Bad weather has caused a significant shortfall of supply across many products

Supermarket aisles across Europe face shortages of fruit and vegetables in the coming weeks following a series of adverse climatic events in the southern Spain region of Almeria, whose greenhouses supply a big proportion of the fresh produce consumed during the winter months.


High temperatures in the autumn and early winter, followed by a persistent cold spell, have caused a shortage across most product ranges.

And the same scenario is being played out in other production areas across Europe, prompting fears of major supply issues across the continent.

This was one of the main topics of conversation between companies from Almeria and their customers during the last edition of the Fruit Logistica fair in the German capital.

According to Coexphal – the Association of Organisations of Fruit and Vegetable Producers of the province of Almería, the volume of tomatoes sold between weeks 5 and 7 was 22 per cent lower than in the same period of the previous year.

The pattern is also repeated for cucumbers (down 21 per cent) and peppers and aubergine (both down 25 per cent), while courgette sales were down 15 per cent.

Coexphal said the situation is becoming “concerning”, with some companies reporting problems in meeting their customers’ requirements.

The association’s CEO Luis Miguel Fernández commented: “We were not expecting this situation because the high temperatures have been maintained practically until December, which has also accelerated production throughout the first part of this campaign”.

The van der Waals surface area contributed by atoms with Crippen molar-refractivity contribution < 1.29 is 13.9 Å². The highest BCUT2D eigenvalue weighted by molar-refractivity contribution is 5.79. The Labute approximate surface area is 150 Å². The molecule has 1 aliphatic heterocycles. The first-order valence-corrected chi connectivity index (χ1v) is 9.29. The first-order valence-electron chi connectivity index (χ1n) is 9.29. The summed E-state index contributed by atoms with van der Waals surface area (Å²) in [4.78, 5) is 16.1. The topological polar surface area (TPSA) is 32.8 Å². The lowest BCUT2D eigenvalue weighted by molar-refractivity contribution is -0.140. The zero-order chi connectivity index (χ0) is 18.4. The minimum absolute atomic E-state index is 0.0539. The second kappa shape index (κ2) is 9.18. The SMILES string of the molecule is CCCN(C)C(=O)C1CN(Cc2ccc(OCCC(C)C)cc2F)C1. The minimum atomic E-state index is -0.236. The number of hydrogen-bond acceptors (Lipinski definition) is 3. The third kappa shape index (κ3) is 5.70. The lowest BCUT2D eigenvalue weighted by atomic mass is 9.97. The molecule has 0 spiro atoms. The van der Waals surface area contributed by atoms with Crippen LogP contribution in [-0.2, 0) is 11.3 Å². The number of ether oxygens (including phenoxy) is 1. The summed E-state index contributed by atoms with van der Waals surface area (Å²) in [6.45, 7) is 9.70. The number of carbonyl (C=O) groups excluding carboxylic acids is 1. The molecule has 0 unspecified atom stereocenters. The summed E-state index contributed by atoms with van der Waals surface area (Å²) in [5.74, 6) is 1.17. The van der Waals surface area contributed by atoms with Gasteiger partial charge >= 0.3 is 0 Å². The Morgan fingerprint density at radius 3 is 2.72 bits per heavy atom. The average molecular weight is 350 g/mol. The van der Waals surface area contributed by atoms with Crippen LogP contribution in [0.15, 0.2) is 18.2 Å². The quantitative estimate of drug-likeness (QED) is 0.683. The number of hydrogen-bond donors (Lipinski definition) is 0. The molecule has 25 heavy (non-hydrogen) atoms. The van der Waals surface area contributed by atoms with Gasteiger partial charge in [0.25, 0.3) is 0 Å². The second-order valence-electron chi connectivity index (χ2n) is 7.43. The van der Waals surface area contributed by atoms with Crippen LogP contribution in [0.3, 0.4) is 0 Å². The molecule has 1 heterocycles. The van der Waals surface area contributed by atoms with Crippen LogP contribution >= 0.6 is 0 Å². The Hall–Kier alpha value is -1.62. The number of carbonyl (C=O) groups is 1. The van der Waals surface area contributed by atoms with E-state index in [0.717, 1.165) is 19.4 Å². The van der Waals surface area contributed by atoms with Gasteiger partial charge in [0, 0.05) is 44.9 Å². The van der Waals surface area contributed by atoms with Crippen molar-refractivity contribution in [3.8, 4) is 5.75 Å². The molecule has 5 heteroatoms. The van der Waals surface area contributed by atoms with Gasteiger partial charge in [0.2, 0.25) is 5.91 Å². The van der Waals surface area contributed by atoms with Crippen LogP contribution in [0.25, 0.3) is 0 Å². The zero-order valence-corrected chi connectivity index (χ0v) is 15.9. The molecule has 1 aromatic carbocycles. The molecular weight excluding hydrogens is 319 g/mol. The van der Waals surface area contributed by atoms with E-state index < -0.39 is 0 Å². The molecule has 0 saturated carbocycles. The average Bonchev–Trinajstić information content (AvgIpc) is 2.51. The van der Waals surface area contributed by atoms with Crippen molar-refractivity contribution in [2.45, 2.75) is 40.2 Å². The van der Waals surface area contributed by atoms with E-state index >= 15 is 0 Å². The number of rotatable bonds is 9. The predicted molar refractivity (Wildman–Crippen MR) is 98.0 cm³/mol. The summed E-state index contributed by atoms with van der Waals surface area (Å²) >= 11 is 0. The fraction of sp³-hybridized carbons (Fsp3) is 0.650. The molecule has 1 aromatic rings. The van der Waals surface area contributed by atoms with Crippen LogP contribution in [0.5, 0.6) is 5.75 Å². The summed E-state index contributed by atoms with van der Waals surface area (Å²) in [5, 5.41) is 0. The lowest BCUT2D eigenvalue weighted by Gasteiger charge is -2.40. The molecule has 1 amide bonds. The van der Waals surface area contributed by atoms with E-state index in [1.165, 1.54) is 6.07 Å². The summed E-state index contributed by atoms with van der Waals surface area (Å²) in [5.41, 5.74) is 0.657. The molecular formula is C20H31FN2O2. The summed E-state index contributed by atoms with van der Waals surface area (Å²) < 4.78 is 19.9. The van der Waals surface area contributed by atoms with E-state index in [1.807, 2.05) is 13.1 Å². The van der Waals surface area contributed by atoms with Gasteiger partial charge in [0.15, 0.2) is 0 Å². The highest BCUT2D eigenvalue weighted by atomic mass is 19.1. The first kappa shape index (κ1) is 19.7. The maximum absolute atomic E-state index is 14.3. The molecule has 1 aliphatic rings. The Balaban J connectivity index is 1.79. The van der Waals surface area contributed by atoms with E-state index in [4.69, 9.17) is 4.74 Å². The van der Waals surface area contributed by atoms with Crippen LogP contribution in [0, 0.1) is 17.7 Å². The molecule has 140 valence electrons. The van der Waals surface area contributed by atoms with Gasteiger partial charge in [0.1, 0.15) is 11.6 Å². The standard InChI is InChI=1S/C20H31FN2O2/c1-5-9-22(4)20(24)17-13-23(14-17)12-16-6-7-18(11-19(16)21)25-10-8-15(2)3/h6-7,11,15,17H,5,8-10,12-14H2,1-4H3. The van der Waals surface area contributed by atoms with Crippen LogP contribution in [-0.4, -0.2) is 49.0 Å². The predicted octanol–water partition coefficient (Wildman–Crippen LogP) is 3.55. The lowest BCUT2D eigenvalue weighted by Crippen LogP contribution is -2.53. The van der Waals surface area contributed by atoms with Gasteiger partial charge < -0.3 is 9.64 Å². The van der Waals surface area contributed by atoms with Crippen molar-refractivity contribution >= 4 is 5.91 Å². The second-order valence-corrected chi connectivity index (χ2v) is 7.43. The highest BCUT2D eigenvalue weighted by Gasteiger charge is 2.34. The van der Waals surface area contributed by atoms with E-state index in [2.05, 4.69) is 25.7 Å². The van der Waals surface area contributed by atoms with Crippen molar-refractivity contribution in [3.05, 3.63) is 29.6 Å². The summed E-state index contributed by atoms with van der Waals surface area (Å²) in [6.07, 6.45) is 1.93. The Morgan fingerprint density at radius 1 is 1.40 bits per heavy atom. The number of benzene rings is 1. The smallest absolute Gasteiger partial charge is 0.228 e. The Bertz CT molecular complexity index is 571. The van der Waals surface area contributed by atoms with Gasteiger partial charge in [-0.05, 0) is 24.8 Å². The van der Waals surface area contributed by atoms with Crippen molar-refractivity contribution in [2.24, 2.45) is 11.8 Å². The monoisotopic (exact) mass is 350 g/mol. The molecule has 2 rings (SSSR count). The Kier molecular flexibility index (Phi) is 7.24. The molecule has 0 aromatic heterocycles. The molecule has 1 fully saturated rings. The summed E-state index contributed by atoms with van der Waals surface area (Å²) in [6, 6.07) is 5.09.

And Coexphal said the high prices of recent weeks are not enough to offset the losses farmers face, particularly in light of the steep rise in production costs and increased incidence of pests and viruses caused by the weather.

“For us, the ideal thing would be to be able to maintain a normal production rate because this would help us to balance volume and price for our growers,” Fernández said.

“Our companies are doing the impossible to fulfil all their commitments, but it is practically unfeasible given the circumstances.”

Fernández said that while companies are doing their utmost to fulfil their programmes with retailers, the reality is that demand far exceeds supply at the moment.

He noted that although an increase in temperatures over the next few weeks could improve the situation, it is unclear how plants will respond to the unusual climatic events seen in recent months.

Coexphal said it fears that customers will turn to other origins to plug supply gaps, accelerating the entry of fruits and vegetables from non-European countries to the detriment of Spanish growers.